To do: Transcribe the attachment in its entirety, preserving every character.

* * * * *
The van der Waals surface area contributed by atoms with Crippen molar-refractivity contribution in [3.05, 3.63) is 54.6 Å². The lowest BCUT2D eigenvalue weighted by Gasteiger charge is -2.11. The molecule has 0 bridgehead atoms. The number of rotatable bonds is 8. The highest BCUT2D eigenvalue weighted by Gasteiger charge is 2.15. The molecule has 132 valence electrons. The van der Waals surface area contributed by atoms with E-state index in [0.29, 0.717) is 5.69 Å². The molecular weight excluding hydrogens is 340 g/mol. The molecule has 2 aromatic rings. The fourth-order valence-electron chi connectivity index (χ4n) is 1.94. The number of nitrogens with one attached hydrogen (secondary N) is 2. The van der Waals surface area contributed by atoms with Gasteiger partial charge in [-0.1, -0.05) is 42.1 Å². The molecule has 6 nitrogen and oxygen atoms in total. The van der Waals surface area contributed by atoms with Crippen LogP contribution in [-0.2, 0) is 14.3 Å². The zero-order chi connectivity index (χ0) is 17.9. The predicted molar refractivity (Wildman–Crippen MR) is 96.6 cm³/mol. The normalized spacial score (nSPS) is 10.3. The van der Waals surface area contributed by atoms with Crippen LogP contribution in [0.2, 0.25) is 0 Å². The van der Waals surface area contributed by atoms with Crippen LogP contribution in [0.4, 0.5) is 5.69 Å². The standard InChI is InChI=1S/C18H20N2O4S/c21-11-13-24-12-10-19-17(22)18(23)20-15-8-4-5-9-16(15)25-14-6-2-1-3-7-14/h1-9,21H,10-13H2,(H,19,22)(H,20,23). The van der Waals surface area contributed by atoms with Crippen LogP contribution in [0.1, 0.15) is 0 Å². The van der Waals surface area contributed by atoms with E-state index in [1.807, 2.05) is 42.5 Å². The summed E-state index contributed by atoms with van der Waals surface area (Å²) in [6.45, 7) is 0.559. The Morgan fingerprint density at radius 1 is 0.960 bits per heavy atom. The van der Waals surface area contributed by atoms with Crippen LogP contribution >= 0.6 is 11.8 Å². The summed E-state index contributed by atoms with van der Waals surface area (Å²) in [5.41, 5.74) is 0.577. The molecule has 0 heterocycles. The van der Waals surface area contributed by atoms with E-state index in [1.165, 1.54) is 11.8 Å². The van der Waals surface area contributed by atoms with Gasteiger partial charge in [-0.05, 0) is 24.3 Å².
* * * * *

The van der Waals surface area contributed by atoms with Crippen molar-refractivity contribution in [3.05, 3.63) is 54.6 Å². The lowest BCUT2D eigenvalue weighted by Gasteiger charge is -2.11. The molecule has 0 bridgehead atoms. The number of rotatable bonds is 8. The highest BCUT2D eigenvalue weighted by Gasteiger charge is 2.15. The molecule has 132 valence electrons. The van der Waals surface area contributed by atoms with E-state index in [0.29, 0.717) is 5.69 Å². The molecular weight excluding hydrogens is 340 g/mol. The molecule has 2 aromatic rings. The fourth-order valence-electron chi connectivity index (χ4n) is 1.94. The number of nitrogens with one attached hydrogen (secondary N) is 2. The van der Waals surface area contributed by atoms with Gasteiger partial charge in [-0.1, -0.05) is 42.1 Å². The molecule has 6 nitrogen and oxygen atoms in total. The van der Waals surface area contributed by atoms with Crippen LogP contribution in [-0.2, 0) is 14.3 Å². The zero-order chi connectivity index (χ0) is 17.9. The predicted molar refractivity (Wildman–Crippen MR) is 96.6 cm³/mol. The normalized spacial score (nSPS) is 10.3. The van der Waals surface area contributed by atoms with Crippen LogP contribution in [0.2, 0.25) is 0 Å². The van der Waals surface area contributed by atoms with Crippen LogP contribution in [0.4, 0.5) is 5.69 Å². The standard InChI is InChI=1S/C18H20N2O4S/c21-11-13-24-12-10-19-17(22)18(23)20-15-8-4-5-9-16(15)25-14-6-2-1-3-7-14/h1-9,21H,10-13H2,(H,19,22)(H,20,23). The van der Waals surface area contributed by atoms with Crippen LogP contribution in [0.1, 0.15) is 0 Å². The van der Waals surface area contributed by atoms with E-state index in [1.807, 2.05) is 42.5 Å². The summed E-state index contributed by atoms with van der Waals surface area (Å²) in [6.45, 7) is 0.559. The Morgan fingerprint density at radius 1 is 0.960 bits per heavy atom. The van der Waals surface area contributed by atoms with Crippen LogP contribution >= 0.6 is 11.8 Å². The summed E-state index contributed by atoms with van der Waals surface area (Å²) in [5.41, 5.74) is 0.577. The molecule has 0 heterocycles. The van der Waals surface area contributed by atoms with E-state index in [1.165, 1.54) is 11.8 Å². The van der Waals surface area contributed by atoms with Gasteiger partial charge in [-0.05, 0) is 24.3 Å².